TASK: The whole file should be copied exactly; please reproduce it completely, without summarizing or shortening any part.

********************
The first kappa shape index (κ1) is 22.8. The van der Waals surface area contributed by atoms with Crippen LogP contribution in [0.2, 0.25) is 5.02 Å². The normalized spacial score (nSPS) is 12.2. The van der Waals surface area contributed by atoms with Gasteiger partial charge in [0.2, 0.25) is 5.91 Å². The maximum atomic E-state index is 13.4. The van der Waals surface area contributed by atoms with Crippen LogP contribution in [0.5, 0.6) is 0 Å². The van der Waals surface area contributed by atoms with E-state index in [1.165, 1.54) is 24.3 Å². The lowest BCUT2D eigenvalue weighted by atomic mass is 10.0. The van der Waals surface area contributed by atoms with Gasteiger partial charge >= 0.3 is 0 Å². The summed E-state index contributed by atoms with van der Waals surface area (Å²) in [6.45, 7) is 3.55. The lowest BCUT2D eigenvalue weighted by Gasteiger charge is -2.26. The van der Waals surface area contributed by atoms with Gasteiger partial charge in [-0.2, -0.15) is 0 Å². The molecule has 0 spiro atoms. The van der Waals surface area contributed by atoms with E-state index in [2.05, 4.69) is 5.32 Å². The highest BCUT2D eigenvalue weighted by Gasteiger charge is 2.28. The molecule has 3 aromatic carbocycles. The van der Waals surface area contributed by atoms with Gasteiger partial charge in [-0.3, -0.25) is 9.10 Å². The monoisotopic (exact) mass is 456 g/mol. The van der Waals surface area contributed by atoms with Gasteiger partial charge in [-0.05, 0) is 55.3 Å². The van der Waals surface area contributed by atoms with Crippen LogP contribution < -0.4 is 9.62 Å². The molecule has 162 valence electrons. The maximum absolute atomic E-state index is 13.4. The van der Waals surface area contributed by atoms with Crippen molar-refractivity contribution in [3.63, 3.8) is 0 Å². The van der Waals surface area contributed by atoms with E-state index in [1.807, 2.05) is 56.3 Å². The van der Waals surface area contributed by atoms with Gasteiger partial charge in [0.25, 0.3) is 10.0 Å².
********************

The first kappa shape index (κ1) is 22.8. The van der Waals surface area contributed by atoms with Crippen LogP contribution in [0.2, 0.25) is 5.02 Å². The normalized spacial score (nSPS) is 12.2. The van der Waals surface area contributed by atoms with Gasteiger partial charge in [0.2, 0.25) is 5.91 Å². The maximum atomic E-state index is 13.4. The van der Waals surface area contributed by atoms with Crippen LogP contribution in [0.5, 0.6) is 0 Å². The van der Waals surface area contributed by atoms with E-state index in [1.165, 1.54) is 24.3 Å². The lowest BCUT2D eigenvalue weighted by atomic mass is 10.0. The van der Waals surface area contributed by atoms with Gasteiger partial charge >= 0.3 is 0 Å². The summed E-state index contributed by atoms with van der Waals surface area (Å²) in [6.45, 7) is 3.55. The lowest BCUT2D eigenvalue weighted by Gasteiger charge is -2.26. The van der Waals surface area contributed by atoms with Gasteiger partial charge in [-0.2, -0.15) is 0 Å². The molecule has 0 spiro atoms. The van der Waals surface area contributed by atoms with E-state index in [2.05, 4.69) is 5.32 Å². The highest BCUT2D eigenvalue weighted by Gasteiger charge is 2.28. The molecule has 3 aromatic carbocycles. The van der Waals surface area contributed by atoms with Gasteiger partial charge in [-0.3, -0.25) is 9.10 Å². The monoisotopic (exact) mass is 456 g/mol. The van der Waals surface area contributed by atoms with Gasteiger partial charge in [-0.05, 0) is 55.3 Å². The van der Waals surface area contributed by atoms with Crippen LogP contribution < -0.4 is 9.62 Å². The molecule has 162 valence electrons. The maximum absolute atomic E-state index is 13.4. The van der Waals surface area contributed by atoms with Crippen molar-refractivity contribution in [3.63, 3.8) is 0 Å². The van der Waals surface area contributed by atoms with E-state index in [1.807, 2.05) is 56.3 Å². The van der Waals surface area contributed by atoms with Gasteiger partial charge in [0.25, 0.3) is 10.0 Å².